Two workshops (the second added due to demand) that engaged local Boomers in gathering and recording digital, first-person narratives that spoke to the social, political, and personal aspects of Berkeley's voluntary school desegregation of 1964-68 – a turbulent period in Berkeley's history. Digital recordings of 13 narratives were completed. These stories, now on DVD, are available as part of the library's circulating collection and also as downloadable movies on the library's website. In addition, a program is planned for 2010 at which the final narratives will be shown to the public. This project provided the local community with a much longed for opportunity to revisit, discuss, re-evaluate and share stories about this pivotal period, and led to community healing and legacy building. It also increased library visibility and appreciation. Training in storytelling and digital technologies at the two workshops was provided by the project's partner, Center for Digital Storytelling. The library has subsequently set up a volunteer-run digital storytelling workstation that will continue to gather stories on this and other topics of community interest.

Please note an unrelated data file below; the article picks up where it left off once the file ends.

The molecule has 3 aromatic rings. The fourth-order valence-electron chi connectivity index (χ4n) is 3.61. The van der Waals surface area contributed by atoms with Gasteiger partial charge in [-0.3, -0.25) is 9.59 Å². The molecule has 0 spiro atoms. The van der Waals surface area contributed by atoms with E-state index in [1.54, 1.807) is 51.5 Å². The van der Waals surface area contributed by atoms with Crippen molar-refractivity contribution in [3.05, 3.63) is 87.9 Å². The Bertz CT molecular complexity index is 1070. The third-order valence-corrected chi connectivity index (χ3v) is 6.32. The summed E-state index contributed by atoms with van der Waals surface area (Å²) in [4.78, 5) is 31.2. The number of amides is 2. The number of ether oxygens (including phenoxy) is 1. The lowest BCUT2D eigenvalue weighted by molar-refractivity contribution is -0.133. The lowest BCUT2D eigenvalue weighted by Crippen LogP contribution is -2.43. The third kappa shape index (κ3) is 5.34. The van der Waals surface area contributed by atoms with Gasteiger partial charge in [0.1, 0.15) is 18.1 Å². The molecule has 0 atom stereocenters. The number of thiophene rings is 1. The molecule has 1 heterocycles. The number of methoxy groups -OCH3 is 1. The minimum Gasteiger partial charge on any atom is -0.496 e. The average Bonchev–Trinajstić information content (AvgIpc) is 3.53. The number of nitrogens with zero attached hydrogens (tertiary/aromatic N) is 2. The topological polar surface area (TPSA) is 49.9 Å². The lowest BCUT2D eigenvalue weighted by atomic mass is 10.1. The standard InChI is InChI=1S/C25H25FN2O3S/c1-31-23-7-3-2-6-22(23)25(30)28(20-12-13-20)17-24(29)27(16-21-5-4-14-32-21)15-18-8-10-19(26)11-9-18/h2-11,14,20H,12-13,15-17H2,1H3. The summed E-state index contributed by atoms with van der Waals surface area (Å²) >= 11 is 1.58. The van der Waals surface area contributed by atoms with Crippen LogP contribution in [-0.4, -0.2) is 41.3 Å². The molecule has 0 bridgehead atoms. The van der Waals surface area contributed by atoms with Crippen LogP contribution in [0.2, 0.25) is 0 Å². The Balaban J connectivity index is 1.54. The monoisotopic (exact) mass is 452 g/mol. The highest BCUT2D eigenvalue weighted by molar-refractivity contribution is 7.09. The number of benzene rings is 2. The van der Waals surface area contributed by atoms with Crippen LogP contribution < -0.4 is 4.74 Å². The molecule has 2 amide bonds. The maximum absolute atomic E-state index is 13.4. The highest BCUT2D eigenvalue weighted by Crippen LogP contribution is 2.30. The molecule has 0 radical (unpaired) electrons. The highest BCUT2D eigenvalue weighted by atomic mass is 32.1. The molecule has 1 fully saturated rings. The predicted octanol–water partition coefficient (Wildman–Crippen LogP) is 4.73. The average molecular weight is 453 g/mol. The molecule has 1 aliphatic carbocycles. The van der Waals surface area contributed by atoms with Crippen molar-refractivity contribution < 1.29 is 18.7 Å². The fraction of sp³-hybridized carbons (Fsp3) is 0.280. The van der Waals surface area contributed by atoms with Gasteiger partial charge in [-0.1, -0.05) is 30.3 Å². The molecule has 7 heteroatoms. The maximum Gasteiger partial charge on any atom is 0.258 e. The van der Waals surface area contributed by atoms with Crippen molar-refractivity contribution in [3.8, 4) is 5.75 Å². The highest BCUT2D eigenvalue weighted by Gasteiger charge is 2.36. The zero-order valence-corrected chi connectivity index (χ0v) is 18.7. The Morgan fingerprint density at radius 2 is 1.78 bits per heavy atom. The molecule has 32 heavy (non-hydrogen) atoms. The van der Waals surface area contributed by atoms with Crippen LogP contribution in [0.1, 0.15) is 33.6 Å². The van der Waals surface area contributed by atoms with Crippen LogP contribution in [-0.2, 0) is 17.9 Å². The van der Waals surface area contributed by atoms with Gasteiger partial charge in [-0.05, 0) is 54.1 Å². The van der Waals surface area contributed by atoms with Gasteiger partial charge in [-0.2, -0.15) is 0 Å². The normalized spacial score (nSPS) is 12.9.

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A unique "storytelling" approach to engage Berkeley boomers who were part of the community's voluntary school desegregation in the mid-1960s has resulted in more open dialogue and discussion about today's most pressing social and economic issues.